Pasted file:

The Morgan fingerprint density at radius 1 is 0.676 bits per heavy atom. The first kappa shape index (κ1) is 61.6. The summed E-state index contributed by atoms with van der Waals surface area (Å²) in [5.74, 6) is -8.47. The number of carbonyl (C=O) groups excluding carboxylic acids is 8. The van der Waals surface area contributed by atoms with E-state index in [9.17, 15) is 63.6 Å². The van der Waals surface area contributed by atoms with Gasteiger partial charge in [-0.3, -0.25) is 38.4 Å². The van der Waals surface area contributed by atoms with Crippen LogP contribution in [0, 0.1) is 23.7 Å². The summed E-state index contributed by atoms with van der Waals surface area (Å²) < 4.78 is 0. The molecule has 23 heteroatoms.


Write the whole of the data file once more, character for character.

The Morgan fingerprint density at radius 1 is 0.676 bits per heavy atom. The first kappa shape index (κ1) is 61.6. The summed E-state index contributed by atoms with van der Waals surface area (Å²) in [5.74, 6) is -8.47. The number of carbonyl (C=O) groups excluding carboxylic acids is 8. The van der Waals surface area contributed by atoms with E-state index in [9.17, 15) is 63.6 Å². The van der Waals surface area contributed by atoms with Gasteiger partial charge in [-0.3, -0.25) is 38.4 Å². The van der Waals surface area contributed by atoms with Crippen LogP contribution in [0, 0.1) is 23.7 Å². The summed E-state index contributed by atoms with van der Waals surface area (Å²) < 4.78 is 0. The molecule has 23 heteroatoms.